Just as football fans are enjoying the beautiful and exciting football actions at the ongoing Africa Cup Of Nations (AFCON) in Egypt, the news about teams boycotting the event over unpaid bonuses and allowances seems to take away the beautiful headlines from the tournament.
Just recently, Nigeria senior national team, the Super Eagles boycotted a training session in protest over unpaid bonuses owed them. The players had initially refused to train after not receiving a $10,000 match bonus that had been promised after winning Burundi in their opening game at AFCON. Reports also have it that the Nigerian team were not financially motivated against their game with Madagascar, where the lost 2-0.
This development did not go down well with Nigerian government, who frowned at the incessant protest by Nigerian players over non payment of bonuses and allowances, even after financial provisions have been made to the Nigeria Football Federation (NFF).
Nigerian President Muhammadu Buhari on Monday expressed surprise that allowances of Nigeria’s national team, the Super Eagles had not received their allowances.
Plateau state governor Simon Lalong, disclosed that this despite the fact that the President had approved payment of the team allowances.
“Defeating Guinea and allowing Madagascar to defeat us is a surprise, but I think with good motivation, these boys would bring back the cup.
The government also warned against playing politics with football, which he described as “ a unifying factor in Nigeria”
“We should not joke with it, if they bring back the cup it will cement our relationship and that is one of it.
“Well, many of the concerns raised were that their allowances were not paid and Mr President expressed surprise that signed these allowance and wondered why they are not paid to them.
“I was a footballer, it’s not like before when you play football out of patriotism, now it’s combined with the economic aspect. When you bring people, definitely from the ministry, you must ensure that their allowances are paid. ”
Also, the Cranes of Uganda are the latest team at the Africa Cup of Nations to get embroiled in a dispute over payments.
The Cranes are through to the second round after finishing second in a group containing hosts Egypt and DR Congo. But their players boycotted training on Tuesday.
The country’s FA has said the players are trying to “renegotiate” their remuneration.
It is the fourth pay dispute to hit the tournament so far.
Recalled that the indomitable Lions of Cameroon arrived in Egypt late after an unresolved row over bonuses. The players had refused to travel for this year’s Africa Cup Of Nations, the same tactic they employed at the 2014 World Cup.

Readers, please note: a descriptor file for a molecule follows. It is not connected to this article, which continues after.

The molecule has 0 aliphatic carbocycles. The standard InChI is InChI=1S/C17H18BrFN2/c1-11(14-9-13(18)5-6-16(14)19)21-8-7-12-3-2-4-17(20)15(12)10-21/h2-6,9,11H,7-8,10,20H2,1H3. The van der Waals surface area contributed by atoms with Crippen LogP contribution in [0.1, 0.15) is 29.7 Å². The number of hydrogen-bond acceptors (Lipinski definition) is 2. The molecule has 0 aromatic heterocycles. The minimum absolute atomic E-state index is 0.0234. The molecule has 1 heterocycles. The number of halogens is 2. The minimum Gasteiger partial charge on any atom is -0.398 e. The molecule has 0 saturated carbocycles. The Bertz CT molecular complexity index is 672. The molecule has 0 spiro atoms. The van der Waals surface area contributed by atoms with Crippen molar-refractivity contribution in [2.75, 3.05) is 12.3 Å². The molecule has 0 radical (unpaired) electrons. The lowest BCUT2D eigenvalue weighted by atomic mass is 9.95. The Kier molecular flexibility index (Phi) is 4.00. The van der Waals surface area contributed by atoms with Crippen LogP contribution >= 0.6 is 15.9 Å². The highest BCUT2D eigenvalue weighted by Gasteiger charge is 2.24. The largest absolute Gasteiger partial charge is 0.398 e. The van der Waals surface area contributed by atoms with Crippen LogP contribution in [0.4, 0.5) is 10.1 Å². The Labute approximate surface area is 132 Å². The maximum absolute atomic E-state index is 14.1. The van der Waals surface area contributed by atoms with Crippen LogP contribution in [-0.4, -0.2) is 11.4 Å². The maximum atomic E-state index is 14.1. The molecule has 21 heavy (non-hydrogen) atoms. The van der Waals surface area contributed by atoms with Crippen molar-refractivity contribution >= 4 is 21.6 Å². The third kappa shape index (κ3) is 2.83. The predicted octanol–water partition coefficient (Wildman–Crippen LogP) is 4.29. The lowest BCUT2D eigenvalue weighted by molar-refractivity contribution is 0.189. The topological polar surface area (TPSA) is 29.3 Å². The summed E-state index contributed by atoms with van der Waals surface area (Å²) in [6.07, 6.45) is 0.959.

There were concerns that the opening game would not even happen after suggestions came from the Zimbabwe camp that the players had threatened to boycott the match against the hosts Egypt.
The argument here is that why do these strikes continually occur at every major football tournaments in Africa?
The way that payments work in tournaments is that the further a team goes, the greater the amount of money they receive. Thus, success in major championships has the potential to bring revenue to a country’s football federation.
In theory some of that money should end up with the players as bonus payments – they should also receive some money for qualifying.
For players based in major European leagues, those tournament payments are not necessarily a huge amount in comparison to their club wages.
England players donated their bonuses for their surprise run to the semi-finals of the 2018 World Cup to charity.
But for players based in African leagues, those payments constitute a great deal of money.
Last season in Cameroon, not only bonuses, but also basic wages from the clubs were not being paid, forcing players across the country’s top divisions to stage a series of strikes.
Former captain Geremi Njitap filed a complaint direct to FIFA, which resolved the matter.
But the episode highlighted the important role that international appearance bonuses have for some players.
Some football associations have little accountability; others are opaquely managed – and even end up being suspended by FIFA.
Over time, players have grown deeply distrustful of the very football federations they are picked to represent.
By threatening not to play, players create a double bind for their countries. Not only would it be damaging for their image, it also would dramatically reduce any money that the FA would be looking to get themselves.
The tactic has proved effective over the years – having been employed by at least one African team at every World Cup since 1990.
In some cases, the country’s president has had to personally intervene in order save the nation from global embarrassment.
In Brazil in 2014 FIFA World Cup, $100,000 payments for Ghana were flown in, in cash in briefcases, and unloaded at the airport in Rio – where the Brazilian authorities took a 17% cut, before the money was sent out across the city to the players.